The pro-market and pro-EU GERB, which won a snap election in March but failed to secure an outright majority, has teamed up with United Patriots (UP), an alliance of three nationalist parties, for a four-year term in office.

Read the full article here.

How We Can Help Holocaust Survivors Get Back Their Property
By Gunnar Hökmark and Gideon Taylor
Newsweek, May 1, 2017

“One day I want to walk on the same land on which my mother and my grandmother walked,” says Hania Rosenberg. “My decision to carry on fighting is not based primarily on the value these assets may represent. It was, and still is, about my family roots.”

Last week, Rosenberg, an 82-year-old Holocaust survivor, went to the European Parliament to appeal for the return of her grandparents’ farm and their three-storey house, seized when the family was deported by the Nazis to the Sosnowiec Ghetto in Poland in World War II.

Read the full article here.

The war never ended for poor, elderly Jews in the former Soviet Union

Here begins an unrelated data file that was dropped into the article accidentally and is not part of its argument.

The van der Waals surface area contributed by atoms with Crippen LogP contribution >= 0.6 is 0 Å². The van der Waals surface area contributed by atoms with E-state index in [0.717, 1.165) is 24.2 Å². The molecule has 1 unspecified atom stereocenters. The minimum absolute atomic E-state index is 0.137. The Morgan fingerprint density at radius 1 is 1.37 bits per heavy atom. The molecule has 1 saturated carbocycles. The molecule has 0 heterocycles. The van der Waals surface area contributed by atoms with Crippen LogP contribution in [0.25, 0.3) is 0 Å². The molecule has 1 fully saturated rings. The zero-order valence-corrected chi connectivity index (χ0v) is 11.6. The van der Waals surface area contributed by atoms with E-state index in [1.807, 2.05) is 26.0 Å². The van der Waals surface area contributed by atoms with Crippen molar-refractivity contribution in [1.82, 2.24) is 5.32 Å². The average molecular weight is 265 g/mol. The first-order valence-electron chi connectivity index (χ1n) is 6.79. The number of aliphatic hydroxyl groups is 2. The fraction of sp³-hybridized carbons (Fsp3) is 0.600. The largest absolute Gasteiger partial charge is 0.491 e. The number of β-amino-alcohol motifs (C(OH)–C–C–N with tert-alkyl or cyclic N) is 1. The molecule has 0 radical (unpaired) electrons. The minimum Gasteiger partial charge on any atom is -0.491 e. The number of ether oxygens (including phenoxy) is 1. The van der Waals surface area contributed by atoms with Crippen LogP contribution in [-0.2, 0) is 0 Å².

By David Schizer
JTA, May 2, 2017

We Americans use the phrase “the greatest generation” to describe those who grew up during the Depression, prevailed in World War II and contributed to America’s postwar prosperity and influence. But on a visit last week to Jewish communities in Saint Petersburg, Russia, and Belarus’ Minsk and Bobruisk, I came to realize that elderly Jews in the former Soviet Union deserve this recognition as well.

Read the full article here.

Russia, Feeling Slighted by Trump, Seeks a Reset
By Neil MacFarquhar
New York Times, May 3, 2017

Given the spotlight focused on Russia during the American presidential campaign and Donald J. Trump’s warm words as candidate for President Vladimir V. Putin, the Kremlin anticipated a starring role as foreign policy partner No. 1 under the Trump administration.

Instead, while President Trump has been feting every Theresa, Justin and Abdel Fattah at the White House or at his Mar-a-Lago estate in Florida, including a high-profile dinner with President Xi Jinping of China, Mr. Putin has had to content himself with three measly telephone calls since the inauguration.

Read the full article here.

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Telephone: +1 202 898 2500  |  ncsej@ncsej.org
Founded in 1971, the National Coalition Supporting Eurasian Jewry represents the organized American Jewish community in monitoring and advocating on behalf of the estimated 1.5 million Jews in Eastern Europe and Eurasia, including the 15 successor states of the former Soviet Union.